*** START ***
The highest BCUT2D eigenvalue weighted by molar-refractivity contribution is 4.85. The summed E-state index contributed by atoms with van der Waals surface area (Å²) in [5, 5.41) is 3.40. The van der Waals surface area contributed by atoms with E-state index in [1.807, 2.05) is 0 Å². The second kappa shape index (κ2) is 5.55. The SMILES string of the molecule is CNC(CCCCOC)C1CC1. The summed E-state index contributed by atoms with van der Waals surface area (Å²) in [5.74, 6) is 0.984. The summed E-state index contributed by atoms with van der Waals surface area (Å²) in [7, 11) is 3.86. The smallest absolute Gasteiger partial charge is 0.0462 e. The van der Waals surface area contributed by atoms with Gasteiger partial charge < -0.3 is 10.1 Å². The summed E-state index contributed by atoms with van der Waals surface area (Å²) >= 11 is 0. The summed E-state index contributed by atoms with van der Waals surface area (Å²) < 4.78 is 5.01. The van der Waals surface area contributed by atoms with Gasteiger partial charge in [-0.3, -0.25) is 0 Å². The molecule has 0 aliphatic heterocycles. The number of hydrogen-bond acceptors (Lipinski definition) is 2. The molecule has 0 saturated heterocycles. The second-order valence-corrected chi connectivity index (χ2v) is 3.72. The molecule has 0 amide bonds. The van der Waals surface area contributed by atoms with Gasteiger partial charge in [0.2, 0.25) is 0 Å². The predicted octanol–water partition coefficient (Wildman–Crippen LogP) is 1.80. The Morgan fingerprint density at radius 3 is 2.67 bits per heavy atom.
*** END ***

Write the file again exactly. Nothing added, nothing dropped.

The highest BCUT2D eigenvalue weighted by molar-refractivity contribution is 4.85. The summed E-state index contributed by atoms with van der Waals surface area (Å²) in [5, 5.41) is 3.40. The van der Waals surface area contributed by atoms with E-state index in [1.807, 2.05) is 0 Å². The second kappa shape index (κ2) is 5.55. The SMILES string of the molecule is CNC(CCCCOC)C1CC1. The summed E-state index contributed by atoms with van der Waals surface area (Å²) in [5.74, 6) is 0.984. The summed E-state index contributed by atoms with van der Waals surface area (Å²) in [7, 11) is 3.86. The smallest absolute Gasteiger partial charge is 0.0462 e. The van der Waals surface area contributed by atoms with Gasteiger partial charge < -0.3 is 10.1 Å². The summed E-state index contributed by atoms with van der Waals surface area (Å²) >= 11 is 0. The summed E-state index contributed by atoms with van der Waals surface area (Å²) < 4.78 is 5.01. The van der Waals surface area contributed by atoms with Gasteiger partial charge in [-0.3, -0.25) is 0 Å². The molecule has 0 aliphatic heterocycles. The number of hydrogen-bond acceptors (Lipinski definition) is 2. The molecule has 0 saturated heterocycles. The second-order valence-corrected chi connectivity index (χ2v) is 3.72. The molecule has 0 amide bonds. The van der Waals surface area contributed by atoms with Gasteiger partial charge in [0.2, 0.25) is 0 Å². The predicted octanol–water partition coefficient (Wildman–Crippen LogP) is 1.80. The Morgan fingerprint density at radius 3 is 2.67 bits per heavy atom.